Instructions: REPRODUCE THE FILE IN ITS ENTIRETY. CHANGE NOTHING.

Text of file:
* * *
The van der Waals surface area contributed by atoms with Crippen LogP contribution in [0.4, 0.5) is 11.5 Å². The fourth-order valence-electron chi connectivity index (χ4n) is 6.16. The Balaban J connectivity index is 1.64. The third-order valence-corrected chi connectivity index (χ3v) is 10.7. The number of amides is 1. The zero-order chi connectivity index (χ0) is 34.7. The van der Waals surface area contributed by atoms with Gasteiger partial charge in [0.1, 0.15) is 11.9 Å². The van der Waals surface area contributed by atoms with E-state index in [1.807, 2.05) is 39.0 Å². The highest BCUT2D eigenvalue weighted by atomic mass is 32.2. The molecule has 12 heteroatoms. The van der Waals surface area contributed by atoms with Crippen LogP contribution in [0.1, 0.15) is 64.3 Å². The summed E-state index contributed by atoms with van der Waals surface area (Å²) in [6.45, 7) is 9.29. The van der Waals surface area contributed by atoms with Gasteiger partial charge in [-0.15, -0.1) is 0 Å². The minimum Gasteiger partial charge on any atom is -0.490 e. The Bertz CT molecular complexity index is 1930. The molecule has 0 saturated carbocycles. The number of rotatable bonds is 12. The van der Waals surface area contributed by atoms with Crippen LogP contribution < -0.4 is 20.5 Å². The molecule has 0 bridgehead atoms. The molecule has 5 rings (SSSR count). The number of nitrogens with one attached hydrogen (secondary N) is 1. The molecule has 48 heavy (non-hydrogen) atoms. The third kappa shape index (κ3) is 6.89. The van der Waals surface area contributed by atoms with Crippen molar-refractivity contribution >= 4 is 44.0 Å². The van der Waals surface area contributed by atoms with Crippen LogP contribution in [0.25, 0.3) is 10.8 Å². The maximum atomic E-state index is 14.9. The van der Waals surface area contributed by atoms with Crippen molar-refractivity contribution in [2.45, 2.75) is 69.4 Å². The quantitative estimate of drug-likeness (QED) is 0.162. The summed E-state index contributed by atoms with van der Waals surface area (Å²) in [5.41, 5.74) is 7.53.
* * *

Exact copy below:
The van der Waals surface area contributed by atoms with Crippen LogP contribution in [0.4, 0.5) is 11.5 Å². The fourth-order valence-electron chi connectivity index (χ4n) is 6.16. The Balaban J connectivity index is 1.64. The third-order valence-corrected chi connectivity index (χ3v) is 10.7. The number of amides is 1. The zero-order chi connectivity index (χ0) is 34.7. The van der Waals surface area contributed by atoms with Gasteiger partial charge in [0.1, 0.15) is 11.9 Å². The van der Waals surface area contributed by atoms with E-state index in [1.807, 2.05) is 39.0 Å². The highest BCUT2D eigenvalue weighted by atomic mass is 32.2. The molecule has 12 heteroatoms. The van der Waals surface area contributed by atoms with Crippen LogP contribution in [0.1, 0.15) is 64.3 Å². The summed E-state index contributed by atoms with van der Waals surface area (Å²) in [6.45, 7) is 9.29. The van der Waals surface area contributed by atoms with Gasteiger partial charge in [-0.15, -0.1) is 0 Å². The minimum Gasteiger partial charge on any atom is -0.490 e. The Bertz CT molecular complexity index is 1930. The molecule has 0 saturated carbocycles. The number of rotatable bonds is 12. The van der Waals surface area contributed by atoms with Crippen LogP contribution < -0.4 is 20.5 Å². The molecule has 0 bridgehead atoms. The molecule has 5 rings (SSSR count). The number of nitrogens with one attached hydrogen (secondary N) is 1. The molecule has 48 heavy (non-hydrogen) atoms. The third kappa shape index (κ3) is 6.89. The van der Waals surface area contributed by atoms with Crippen molar-refractivity contribution >= 4 is 44.0 Å². The van der Waals surface area contributed by atoms with Crippen LogP contribution in [0.25, 0.3) is 10.8 Å². The maximum atomic E-state index is 14.9. The van der Waals surface area contributed by atoms with Crippen molar-refractivity contribution in [2.45, 2.75) is 69.4 Å². The quantitative estimate of drug-likeness (QED) is 0.162. The summed E-state index contributed by atoms with van der Waals surface area (Å²) in [5.41, 5.74) is 7.53.